A big difference for him this year has been the changeup.
“That’s really been the pitch for me that’s allowed me to go deeper in to games,” Sadler said.
The Pirates have stressed the importance of the changeup even more this year than they have in years past. Sadler worked on the pitch during instructs last year, and carried the work over to Spring Training.
“I’ve always had it, but I never really have thrown it a whole lot,” Sadler said. “Really, in college I didn’t need it a whole lot. Get to pro ball, guys can hit the hard stuff. They can hit stuff that’s 90-plus. You gotta have that pitch that gets them off your fastball a little bit, and makes your fastball play better than what it is.”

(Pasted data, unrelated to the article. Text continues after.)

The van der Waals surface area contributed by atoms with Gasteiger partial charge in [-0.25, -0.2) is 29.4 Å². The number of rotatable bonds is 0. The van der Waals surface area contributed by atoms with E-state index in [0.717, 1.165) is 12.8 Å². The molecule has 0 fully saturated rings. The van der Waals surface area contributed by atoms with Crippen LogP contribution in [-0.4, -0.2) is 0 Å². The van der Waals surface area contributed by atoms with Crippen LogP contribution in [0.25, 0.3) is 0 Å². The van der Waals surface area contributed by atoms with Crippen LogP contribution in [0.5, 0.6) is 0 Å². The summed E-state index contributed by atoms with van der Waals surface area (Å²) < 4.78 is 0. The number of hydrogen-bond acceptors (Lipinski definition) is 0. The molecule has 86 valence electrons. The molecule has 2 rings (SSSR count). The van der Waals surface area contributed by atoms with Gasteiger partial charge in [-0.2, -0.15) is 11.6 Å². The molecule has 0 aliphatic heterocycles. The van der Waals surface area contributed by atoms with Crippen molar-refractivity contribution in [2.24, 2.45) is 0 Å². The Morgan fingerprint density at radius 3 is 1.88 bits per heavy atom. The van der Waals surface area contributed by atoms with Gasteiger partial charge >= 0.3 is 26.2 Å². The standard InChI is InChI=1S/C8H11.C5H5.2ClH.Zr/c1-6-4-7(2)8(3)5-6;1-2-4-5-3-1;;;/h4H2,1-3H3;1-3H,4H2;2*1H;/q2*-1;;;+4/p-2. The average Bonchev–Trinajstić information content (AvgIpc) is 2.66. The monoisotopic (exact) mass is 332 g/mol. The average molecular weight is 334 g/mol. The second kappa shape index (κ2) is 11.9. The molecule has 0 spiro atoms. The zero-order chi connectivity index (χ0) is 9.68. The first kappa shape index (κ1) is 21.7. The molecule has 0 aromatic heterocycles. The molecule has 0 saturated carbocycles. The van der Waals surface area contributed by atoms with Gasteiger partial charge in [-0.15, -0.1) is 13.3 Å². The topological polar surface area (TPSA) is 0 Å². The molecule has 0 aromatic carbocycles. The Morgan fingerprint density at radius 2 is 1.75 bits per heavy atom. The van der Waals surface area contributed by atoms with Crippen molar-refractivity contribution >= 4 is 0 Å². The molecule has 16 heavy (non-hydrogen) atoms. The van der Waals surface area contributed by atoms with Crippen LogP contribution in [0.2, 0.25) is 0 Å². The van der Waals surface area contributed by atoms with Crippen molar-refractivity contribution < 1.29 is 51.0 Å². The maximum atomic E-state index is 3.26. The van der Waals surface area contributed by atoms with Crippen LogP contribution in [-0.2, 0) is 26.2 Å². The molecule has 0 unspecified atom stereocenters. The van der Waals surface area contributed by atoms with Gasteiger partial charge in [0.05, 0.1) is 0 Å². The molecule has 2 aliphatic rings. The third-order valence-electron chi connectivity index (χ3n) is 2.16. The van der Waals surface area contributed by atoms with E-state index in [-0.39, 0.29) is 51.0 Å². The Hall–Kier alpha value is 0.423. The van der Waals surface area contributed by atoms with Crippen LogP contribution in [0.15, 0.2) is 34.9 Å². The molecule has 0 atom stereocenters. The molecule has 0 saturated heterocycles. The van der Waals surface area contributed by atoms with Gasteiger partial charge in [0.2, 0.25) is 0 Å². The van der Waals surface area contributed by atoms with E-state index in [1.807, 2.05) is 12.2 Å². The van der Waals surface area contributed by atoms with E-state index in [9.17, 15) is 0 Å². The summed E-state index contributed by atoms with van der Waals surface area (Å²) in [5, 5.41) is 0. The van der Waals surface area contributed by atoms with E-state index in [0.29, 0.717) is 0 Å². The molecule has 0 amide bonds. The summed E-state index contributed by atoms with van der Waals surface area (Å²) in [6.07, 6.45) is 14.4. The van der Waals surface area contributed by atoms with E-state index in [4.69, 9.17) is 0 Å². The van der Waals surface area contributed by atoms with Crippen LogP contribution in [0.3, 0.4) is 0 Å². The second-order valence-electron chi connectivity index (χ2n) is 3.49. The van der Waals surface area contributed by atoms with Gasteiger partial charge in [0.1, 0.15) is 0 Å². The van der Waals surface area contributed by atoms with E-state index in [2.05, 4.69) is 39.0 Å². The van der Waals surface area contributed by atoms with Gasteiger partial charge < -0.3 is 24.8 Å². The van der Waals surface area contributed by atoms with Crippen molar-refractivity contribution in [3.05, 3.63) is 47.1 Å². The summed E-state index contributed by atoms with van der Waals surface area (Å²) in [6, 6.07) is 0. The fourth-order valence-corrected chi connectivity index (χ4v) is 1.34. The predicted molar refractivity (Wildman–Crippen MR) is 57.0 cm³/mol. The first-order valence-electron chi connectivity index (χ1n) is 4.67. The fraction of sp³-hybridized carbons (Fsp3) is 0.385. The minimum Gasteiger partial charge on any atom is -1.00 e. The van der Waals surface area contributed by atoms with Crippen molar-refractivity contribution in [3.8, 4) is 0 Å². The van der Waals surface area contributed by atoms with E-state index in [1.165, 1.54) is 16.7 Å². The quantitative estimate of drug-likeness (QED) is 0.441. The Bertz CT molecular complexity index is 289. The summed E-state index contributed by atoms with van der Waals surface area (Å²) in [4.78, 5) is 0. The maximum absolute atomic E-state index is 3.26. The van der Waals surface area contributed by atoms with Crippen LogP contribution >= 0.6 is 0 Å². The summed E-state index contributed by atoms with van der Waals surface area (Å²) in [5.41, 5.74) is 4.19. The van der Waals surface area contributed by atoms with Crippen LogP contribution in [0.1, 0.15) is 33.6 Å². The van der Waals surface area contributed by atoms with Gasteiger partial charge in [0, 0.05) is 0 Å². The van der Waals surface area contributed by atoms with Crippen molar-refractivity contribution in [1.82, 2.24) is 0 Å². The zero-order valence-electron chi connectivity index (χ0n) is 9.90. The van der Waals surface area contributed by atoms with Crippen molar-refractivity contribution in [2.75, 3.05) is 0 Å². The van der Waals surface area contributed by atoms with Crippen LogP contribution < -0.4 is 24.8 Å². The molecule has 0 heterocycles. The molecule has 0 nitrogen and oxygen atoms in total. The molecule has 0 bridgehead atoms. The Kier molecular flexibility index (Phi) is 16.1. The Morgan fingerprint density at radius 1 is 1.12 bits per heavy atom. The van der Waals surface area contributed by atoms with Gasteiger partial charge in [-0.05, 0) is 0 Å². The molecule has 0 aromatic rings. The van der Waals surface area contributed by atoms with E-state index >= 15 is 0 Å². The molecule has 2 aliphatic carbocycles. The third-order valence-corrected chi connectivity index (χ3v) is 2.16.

Sadler is a very intriguing pitching prospect. He signed for $100 K in the 25th round of the 2010 draft, but was over-shadowed by top picks Jameson Taillon and Stetson Allie. At 6′ 4″, 200 pounds, he’s got that tall, projectable frame. He’s also got three good pitches to work with, and is a smart kid who is very introspective about his work on the mound.
Bradenton pitching coach Mike Steele said that Sadler has done a lot of growing up this year. When asked if Sadler could remain as a starter in the long-term, Steele said “Absolutely.”
“He’s done really well. He’s a sleeper guy,” Steele said. “He’s a good one. That’s what they look like. That kid.”
Dickerson Connects For Two Homers